The Disciplinary Frame

The Disciplinary Frame: Photographic Truths and the Capture of Meaning

John Tagg
Copyright Date: 2009
Edition: NED - New edition
Pages: 432
https://www.jstor.org/stable/10.5749/j.ctttv1qh
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  • Book Info
    The Disciplinary Frame
    Book Description:

    Photography can seem to capture reality like no other medium, wielding the power of proof. How can a piece of chemically discolored paper have such potency? How does the meaning of a photograph become fixed? In The Disciplinary Frame, John Tagg claims that, to answer these questions, we must look at the ways in which all that frames photography determines what counts as truth.

    eISBN: 978-0-8166-6622-5
    Subjects: Art & Art History

Table of Contents

  1. Front Matter
    (pp. i-vi)
  2. Table of Contents
    (pp. vii-viii)
  3. List of Illustrations
    (pp. ix-xiv)
  4. Preface
    (pp. xv-xviii)
  5. INTRODUCTION: The Violence of Meaning
    (pp. xix-xxxviii)

    It would seem there is something futile about writing about photographs, about saying what is there to be seen.

    In Winfried Georg Sebald’s scrupulous and disarming workThe Emigrants, photographs appear on the pages here and there, matter-of-factly and without attribution.¹ It is unusual, perhaps, to find photographs in what one might have taken for a novel, at least since the brief rise and fall of the photographic book at the turn of the 1930s and ’40s. But the photographs in Sebald’s text evoke no surprise.

    Someone’s father is said to have driven a Dürkopp in the twenties, and we...

  6. CHAPTER 1 The One-Eyed Man and the One-Armed Man: Camera, Culture, and the State
    (pp. 1-50)

    There is a dark room. A shutter opens. The room is flooded with light that threatens to bleach the interior white. Instead, it leaves a carefully patterned tracery on one wall, because, in entering the room in the only way it can, this light has been tempered, corralled, and organized, transposed from a flaring effulgence into a predictable series of rays, gathered and strung like wires or threads from the single aperture that opens to the outside. Across the darkness, the fall of light is thus graphed by the grid built into the window of the converging lens and the...

  7. CHAPTER 2 The Plane of Decent Seeing: Documentary and the Rhetoric of Recruitment
    (pp. 51-94)

    “One of the favored words in the photographic literature of today,” wrote Edward Steichen in 1938, “is ‘documentary’”:

    It is used with particular glibness by writers who are in the process of patting themselves on the back that they have suddenly, and without any help from Papa or Mamma, discovered photography. They proceed to dissect and analyze the various phases and branches of photography, wrap up and tie them into neat little packages that they file away into convenient pigeonholes, and the one marked “documentary” usually contains the conclusion that the beginning of photography and the end of photography is...

  8. CHAPTER 3 Melancholy Realism: Walker Evans’s Resistance to Meaning
    (pp. 95-178)

    “It is characteristic of philosophical writing,” wrote Walter Benjamin, in the opening sentence of a book he was misled enough to hope would bring him academic preferment, “that it must continually confront the question of representation.”¹ We might equally substitute “historical” here for the adjective “philosophical,” though no doubt it will be insisted that this view is itself dated. Be that as it may, “the question of representation” survives both the 1920s and the 1970s, if not as the slogan of a particular project then as the marker of what, like some colonial administrator, Paul de Man once called “local...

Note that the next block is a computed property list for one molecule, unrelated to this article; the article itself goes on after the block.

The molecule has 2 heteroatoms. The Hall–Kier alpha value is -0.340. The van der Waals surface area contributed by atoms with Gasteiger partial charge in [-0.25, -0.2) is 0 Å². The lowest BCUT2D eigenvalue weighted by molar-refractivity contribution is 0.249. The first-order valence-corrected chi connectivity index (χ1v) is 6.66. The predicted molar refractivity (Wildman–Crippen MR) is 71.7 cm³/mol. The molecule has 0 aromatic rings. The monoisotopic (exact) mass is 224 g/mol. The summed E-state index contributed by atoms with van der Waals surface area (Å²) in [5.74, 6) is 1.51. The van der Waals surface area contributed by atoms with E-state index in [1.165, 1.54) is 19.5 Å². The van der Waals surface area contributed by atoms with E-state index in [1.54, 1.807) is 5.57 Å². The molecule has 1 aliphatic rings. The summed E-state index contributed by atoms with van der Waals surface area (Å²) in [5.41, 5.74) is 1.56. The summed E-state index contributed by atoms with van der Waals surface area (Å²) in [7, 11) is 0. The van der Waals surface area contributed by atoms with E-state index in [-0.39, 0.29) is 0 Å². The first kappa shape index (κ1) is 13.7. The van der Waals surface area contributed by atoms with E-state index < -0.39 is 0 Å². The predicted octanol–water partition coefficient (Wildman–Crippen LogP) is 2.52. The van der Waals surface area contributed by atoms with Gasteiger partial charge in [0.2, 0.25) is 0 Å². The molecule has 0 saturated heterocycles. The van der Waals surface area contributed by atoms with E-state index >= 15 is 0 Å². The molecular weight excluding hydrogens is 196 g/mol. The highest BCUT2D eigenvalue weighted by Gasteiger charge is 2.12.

9. CHAPTER 4 Running and Dodging, 1943: The Breakup of the Documentary Moment
    (pp. 179-208)

    Everywhere and nowhere, the status of the photograph remains a sore point, as tempting as it is troublesome to the scratching of the critics, as likely to turn out a source of infection as it is to yield to the cures of the disciplines. Too open to diagnosis and too unresponsive to remedy, it seems to call for a stricter regimen, which is invariably what it receives and what I am bent on avoiding.

    Again and again in this book, I find myself detained by what may be made of a photograph. But that is not the same as being...

  10. CHAPTER 5 The Pencil of History: Photography, History, Archive
    (pp. 209-234)

    Records, recruitments, riots, and resistance: The line I have drawn must seem to be one we can scarcely break off at the point I have designated “1943.” The line plots a path one might well feel compelled to extend through other points—1965, 1992—that stand like names, like markers in the ground, not least in the Los Angeles we have just left. But, for now, I want to make the line of argument double back on itself, double back not only on photography but also on the question of the disciplinary mechanisms of history and art history, which I...

  11. CHAPTER 6 A Discourse with Shape of Reason Missing: Art History and the Frame
    (pp. 235-264)

    “Reality,” writes Lyotard, “succumbs to this reversal: It was the given described by the phrase, it became thearchivefrom which are drawndocumentsor examples that validate the description.”¹ It is, then, this reversal that constitutes the regime of the instrumental archive and its evidential effects—a regime that, as we have seen, implicates not only a certain practice of photography but also a practice of history. It is this regime that gives this practice of photography and this practice of history their disciplinary authority to call on the “mute testimony” of the “document.” The regime is, indeed, the...

  12. Notes
    (pp. 265-356)
  13. Bibliography
    (pp. 357-378)
  14. Index
    (pp. 379-392)
  15. Back Matter
    (pp. 393-393)